Caution Warranted on a Mozilla Boycott

Sierra Rayne
After the recent resignation of former Mozilla CEO Brendan Eich, many high-profile conservative commentators (such as Charles Krauthammer and Dennis Prager) have called for a boycott of Mozilla products, especially the Firefox browser.  Twitter also has an active #BoycottFirefox hashtag thread.  We must be careful not to throw the baby out with the bathwater.

Regardless of how you feel about Eich's departure and the reasons thereof, there is also a battle going on against unwanted online government, corporate, and other surveillance activities (much of which Edward Snowden brought to light).  Mozilla is helping in this fight.  Note that some calling for a Mozilla boycott are also the same ones who view Snowden as a traitor.

In response to revelations about global data surveillance programs like PRISM, XKeyscore, and Tempora, the PRISM Break project was created to help the public find free (and commercial) software that would provide them with a more secure and private online experience.  Two key touchstones of enhanced privacy online are the Mozilla browser Firefox (especially via the Tor Browser Bundle) and its e-mail program Thunderbird, particularly the add-on available for these products.

Yes, as some have mentioned, Firefox is slower than Google Chrome, and probably less efficient than Internet Explorer depending on the circumstances, but it offers much greater security options than either of these alternatives.  At present, the choice appears to be quite clear: security or speed?  Take your pick.  And if you are a conservative concerned with Mozilla's corporate political stances, do you really think either Microsoft or Google IS more supportive of your ideology?  Not likely.

So before you uninstall Mozilla products, weigh the reasons for your choice against your online security and privacy objectives.  And while you are at it, spend some time investigating the PRISM Break website.  If you aren't there already, consider moving to a more secure (and free) operating system (i.e., GNU/Linux) with all of its software options.  The war for online freedom will go on, but keep in mind that Microsoft, Google, Apple, and others are not on your side.  Is Mozilla?  Well, at least with regard to security and privacy, it appears to be.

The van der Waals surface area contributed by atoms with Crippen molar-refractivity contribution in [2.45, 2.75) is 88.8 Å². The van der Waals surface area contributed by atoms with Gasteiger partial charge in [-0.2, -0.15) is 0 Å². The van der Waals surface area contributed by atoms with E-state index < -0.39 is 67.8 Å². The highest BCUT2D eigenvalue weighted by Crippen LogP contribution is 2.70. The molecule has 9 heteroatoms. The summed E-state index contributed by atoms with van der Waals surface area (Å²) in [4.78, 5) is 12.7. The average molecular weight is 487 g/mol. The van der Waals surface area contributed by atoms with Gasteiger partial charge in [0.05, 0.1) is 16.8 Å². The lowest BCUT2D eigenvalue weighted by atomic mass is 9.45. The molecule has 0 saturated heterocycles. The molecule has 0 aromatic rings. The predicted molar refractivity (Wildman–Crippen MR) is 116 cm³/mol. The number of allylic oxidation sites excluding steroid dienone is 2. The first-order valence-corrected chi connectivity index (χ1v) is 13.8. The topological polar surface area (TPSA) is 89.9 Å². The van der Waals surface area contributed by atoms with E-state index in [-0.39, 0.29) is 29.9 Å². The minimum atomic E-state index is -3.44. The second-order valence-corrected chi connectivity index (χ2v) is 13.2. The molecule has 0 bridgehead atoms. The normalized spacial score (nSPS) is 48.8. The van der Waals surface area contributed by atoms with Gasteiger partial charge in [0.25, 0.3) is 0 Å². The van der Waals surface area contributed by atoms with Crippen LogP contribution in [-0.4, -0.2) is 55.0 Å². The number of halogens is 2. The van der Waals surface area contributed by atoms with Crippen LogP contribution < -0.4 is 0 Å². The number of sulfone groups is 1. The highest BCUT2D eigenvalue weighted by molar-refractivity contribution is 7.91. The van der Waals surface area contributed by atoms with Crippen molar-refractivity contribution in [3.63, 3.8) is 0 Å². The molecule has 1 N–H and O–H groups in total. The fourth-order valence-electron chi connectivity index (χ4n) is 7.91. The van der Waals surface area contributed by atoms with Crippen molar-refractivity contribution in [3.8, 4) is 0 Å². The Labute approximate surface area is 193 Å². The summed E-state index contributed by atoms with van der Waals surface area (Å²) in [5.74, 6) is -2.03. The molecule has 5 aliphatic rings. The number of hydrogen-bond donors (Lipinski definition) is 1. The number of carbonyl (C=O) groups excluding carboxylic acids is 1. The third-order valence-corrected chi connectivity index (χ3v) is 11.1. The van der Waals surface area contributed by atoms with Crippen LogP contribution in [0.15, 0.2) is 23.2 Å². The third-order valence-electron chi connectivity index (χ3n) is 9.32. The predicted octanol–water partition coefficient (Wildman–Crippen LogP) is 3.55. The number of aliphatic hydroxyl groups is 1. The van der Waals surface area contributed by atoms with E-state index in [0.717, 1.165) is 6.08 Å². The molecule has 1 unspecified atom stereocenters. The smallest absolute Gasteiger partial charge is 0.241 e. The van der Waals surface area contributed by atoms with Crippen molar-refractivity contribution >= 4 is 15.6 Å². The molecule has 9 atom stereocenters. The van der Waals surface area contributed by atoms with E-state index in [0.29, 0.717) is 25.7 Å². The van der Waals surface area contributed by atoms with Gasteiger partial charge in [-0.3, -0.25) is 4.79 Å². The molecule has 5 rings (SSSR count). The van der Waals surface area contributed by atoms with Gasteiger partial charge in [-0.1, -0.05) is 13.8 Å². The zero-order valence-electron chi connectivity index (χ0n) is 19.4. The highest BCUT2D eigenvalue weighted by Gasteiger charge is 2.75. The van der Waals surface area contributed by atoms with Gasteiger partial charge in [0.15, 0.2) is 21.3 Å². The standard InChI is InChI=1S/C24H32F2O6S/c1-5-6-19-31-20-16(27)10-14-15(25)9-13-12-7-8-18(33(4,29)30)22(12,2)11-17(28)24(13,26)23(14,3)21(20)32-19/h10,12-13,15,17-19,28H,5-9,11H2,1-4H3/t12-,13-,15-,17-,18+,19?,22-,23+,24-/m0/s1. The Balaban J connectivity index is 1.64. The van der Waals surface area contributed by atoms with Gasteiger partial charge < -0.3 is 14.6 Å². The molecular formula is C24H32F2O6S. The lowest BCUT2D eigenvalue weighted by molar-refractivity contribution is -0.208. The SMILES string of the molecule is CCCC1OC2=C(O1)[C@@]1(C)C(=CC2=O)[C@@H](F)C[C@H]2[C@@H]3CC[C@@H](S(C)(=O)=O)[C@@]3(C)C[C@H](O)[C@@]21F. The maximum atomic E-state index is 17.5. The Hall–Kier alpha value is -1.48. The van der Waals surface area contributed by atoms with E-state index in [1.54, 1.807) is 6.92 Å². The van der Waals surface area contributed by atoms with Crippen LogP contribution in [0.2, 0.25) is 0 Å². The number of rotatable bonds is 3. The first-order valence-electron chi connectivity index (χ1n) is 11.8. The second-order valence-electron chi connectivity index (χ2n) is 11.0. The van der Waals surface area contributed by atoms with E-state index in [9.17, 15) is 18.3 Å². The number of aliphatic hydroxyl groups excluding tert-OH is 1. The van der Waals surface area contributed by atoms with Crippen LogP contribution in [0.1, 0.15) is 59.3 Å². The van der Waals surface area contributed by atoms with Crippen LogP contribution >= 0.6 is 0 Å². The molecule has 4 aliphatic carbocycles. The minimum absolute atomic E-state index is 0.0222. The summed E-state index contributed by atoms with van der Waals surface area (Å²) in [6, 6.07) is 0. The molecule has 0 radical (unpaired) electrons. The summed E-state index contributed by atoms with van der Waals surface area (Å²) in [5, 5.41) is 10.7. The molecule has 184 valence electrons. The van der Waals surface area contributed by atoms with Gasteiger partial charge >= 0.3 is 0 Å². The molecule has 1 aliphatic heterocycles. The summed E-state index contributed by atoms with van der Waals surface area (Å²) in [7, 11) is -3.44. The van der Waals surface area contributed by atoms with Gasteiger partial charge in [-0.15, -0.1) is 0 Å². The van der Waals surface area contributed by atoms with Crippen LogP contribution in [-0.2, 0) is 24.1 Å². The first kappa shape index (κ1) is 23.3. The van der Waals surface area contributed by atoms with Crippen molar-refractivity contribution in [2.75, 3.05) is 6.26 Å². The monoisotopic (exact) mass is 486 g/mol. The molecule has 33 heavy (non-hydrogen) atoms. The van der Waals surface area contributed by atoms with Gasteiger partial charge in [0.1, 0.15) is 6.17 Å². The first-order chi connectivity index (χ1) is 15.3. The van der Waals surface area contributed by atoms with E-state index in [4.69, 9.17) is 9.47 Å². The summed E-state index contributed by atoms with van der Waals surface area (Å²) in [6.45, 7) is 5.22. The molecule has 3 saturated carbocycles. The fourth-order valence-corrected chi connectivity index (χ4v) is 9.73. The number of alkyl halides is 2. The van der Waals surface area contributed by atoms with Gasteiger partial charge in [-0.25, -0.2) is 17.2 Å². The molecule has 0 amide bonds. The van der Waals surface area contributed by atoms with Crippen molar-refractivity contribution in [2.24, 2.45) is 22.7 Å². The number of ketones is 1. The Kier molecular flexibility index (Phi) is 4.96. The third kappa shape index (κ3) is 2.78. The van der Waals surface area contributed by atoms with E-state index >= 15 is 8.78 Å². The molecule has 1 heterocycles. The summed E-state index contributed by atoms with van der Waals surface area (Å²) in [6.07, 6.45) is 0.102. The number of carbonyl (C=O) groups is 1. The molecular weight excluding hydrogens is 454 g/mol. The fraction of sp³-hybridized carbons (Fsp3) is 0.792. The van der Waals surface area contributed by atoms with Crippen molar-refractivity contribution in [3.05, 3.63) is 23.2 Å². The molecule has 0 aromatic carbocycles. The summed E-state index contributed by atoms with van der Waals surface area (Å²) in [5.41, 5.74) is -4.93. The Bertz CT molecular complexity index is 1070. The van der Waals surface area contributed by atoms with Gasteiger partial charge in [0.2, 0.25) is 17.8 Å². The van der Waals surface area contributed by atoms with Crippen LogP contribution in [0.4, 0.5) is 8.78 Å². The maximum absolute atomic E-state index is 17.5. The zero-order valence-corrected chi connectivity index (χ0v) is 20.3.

After the recent resignation of former Mozilla CEO Brendan Eich, many high-profile conservative commentators (such as Charles Krauthammer and Dennis Prager) have called for a boycott of Mozilla products, especially the Firefox browser.  Twitter also has an active #BoycottFirefox hashtag thread.  We must be careful not to throw the baby out with the bathwater.

Regardless of how you feel about Eich's departure and the reasons thereof, there is also a battle going on against unwanted online government, corporate, and other surveillance activities (much of which Edward Snowden brought to light).  Mozilla is helping in this fight.  Note that some calling for a Mozilla boycott are also the same ones who view Snowden as a traitor.

In response to revelations about global data surveillance programs like PRISM, XKeyscore, and Tempora, the PRISM Break project was created to help the public find free (and commercial) software that would provide them with a more secure and private online experience.  Two key touchstones of enhanced privacy online are the Mozilla browser Firefox (especially via the Tor Browser Bundle) and its e-mail program Thunderbird, particularly the add-on available for these products.

Yes, as some have mentioned, Firefox is slower than Google Chrome, and probably less efficient than Internet Explorer depending on the circumstances, but it offers much greater security options than either of these alternatives.  At present, the choice appears to be quite clear: security or speed?  Take your pick.  And if you are a conservative concerned with Mozilla's corporate political stances, do you really think either Microsoft or Google IS more supportive of your ideology?  Not likely.

So before you uninstall Mozilla products, weigh the reasons for your choice against your online security and privacy objectives.  And while you are at it, spend some time investigating the PRISM Break website.  If you aren't there already, consider moving to a more secure (and free) operating system (i.e., GNU/Linux) with all of its software options.  The war for online freedom will go on, but keep in mind that Microsoft, Google, Apple, and others are not on your side.  Is Mozilla?  Well, at least with regard to security and privacy, it appears to be.